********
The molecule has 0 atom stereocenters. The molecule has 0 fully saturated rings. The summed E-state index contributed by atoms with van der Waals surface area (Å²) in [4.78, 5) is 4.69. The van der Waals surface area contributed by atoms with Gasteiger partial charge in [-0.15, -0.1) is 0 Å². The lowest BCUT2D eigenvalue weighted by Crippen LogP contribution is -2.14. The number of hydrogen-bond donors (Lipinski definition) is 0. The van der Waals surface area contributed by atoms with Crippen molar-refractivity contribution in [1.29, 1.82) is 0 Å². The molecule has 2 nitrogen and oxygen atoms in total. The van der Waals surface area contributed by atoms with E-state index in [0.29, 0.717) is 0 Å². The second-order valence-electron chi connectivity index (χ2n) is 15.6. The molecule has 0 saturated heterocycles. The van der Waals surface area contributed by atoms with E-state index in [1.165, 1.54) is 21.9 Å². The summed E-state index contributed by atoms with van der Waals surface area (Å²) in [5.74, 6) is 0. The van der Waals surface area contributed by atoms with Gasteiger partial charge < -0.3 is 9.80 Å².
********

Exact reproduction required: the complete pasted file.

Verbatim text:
The molecule has 0 atom stereocenters. The molecule has 0 fully saturated rings. The summed E-state index contributed by atoms with van der Waals surface area (Å²) in [4.78, 5) is 4.69. The van der Waals surface area contributed by atoms with Gasteiger partial charge in [-0.15, -0.1) is 0 Å². The lowest BCUT2D eigenvalue weighted by Crippen LogP contribution is -2.14. The number of hydrogen-bond donors (Lipinski definition) is 0. The van der Waals surface area contributed by atoms with Crippen molar-refractivity contribution in [1.29, 1.82) is 0 Å². The molecule has 2 nitrogen and oxygen atoms in total. The van der Waals surface area contributed by atoms with E-state index in [0.29, 0.717) is 0 Å². The second-order valence-electron chi connectivity index (χ2n) is 15.6. The molecule has 0 saturated heterocycles. The van der Waals surface area contributed by atoms with E-state index in [1.165, 1.54) is 21.9 Å². The summed E-state index contributed by atoms with van der Waals surface area (Å²) in [5.74, 6) is 0. The van der Waals surface area contributed by atoms with Gasteiger partial charge < -0.3 is 9.80 Å².